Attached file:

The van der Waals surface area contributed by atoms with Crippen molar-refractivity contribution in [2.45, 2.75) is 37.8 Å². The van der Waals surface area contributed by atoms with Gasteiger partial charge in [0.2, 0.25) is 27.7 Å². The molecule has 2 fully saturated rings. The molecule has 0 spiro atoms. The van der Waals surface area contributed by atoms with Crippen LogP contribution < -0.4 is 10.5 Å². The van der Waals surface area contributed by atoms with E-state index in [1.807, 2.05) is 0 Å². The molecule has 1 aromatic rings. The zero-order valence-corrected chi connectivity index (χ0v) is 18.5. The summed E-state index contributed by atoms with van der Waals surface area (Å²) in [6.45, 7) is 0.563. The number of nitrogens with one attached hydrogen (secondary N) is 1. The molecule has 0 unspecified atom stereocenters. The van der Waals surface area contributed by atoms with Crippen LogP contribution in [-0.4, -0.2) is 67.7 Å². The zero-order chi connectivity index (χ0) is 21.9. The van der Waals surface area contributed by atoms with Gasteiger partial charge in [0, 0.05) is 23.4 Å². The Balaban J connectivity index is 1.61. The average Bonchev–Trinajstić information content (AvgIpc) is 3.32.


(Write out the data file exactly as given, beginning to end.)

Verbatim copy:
The van der Waals surface area contributed by atoms with Crippen molar-refractivity contribution in [2.45, 2.75) is 37.8 Å². The van der Waals surface area contributed by atoms with Gasteiger partial charge in [0.2, 0.25) is 27.7 Å². The molecule has 2 fully saturated rings. The molecule has 0 spiro atoms. The van der Waals surface area contributed by atoms with Crippen LogP contribution < -0.4 is 10.5 Å². The van der Waals surface area contributed by atoms with E-state index in [1.807, 2.05) is 0 Å². The molecule has 1 aromatic rings. The zero-order valence-corrected chi connectivity index (χ0v) is 18.5. The summed E-state index contributed by atoms with van der Waals surface area (Å²) in [6.45, 7) is 0.563. The number of nitrogens with one attached hydrogen (secondary N) is 1. The molecule has 0 unspecified atom stereocenters. The van der Waals surface area contributed by atoms with Crippen LogP contribution in [-0.4, -0.2) is 67.7 Å². The zero-order chi connectivity index (χ0) is 21.9. The van der Waals surface area contributed by atoms with Gasteiger partial charge in [0, 0.05) is 23.4 Å². The Balaban J connectivity index is 1.61. The average Bonchev–Trinajstić information content (AvgIpc) is 3.32.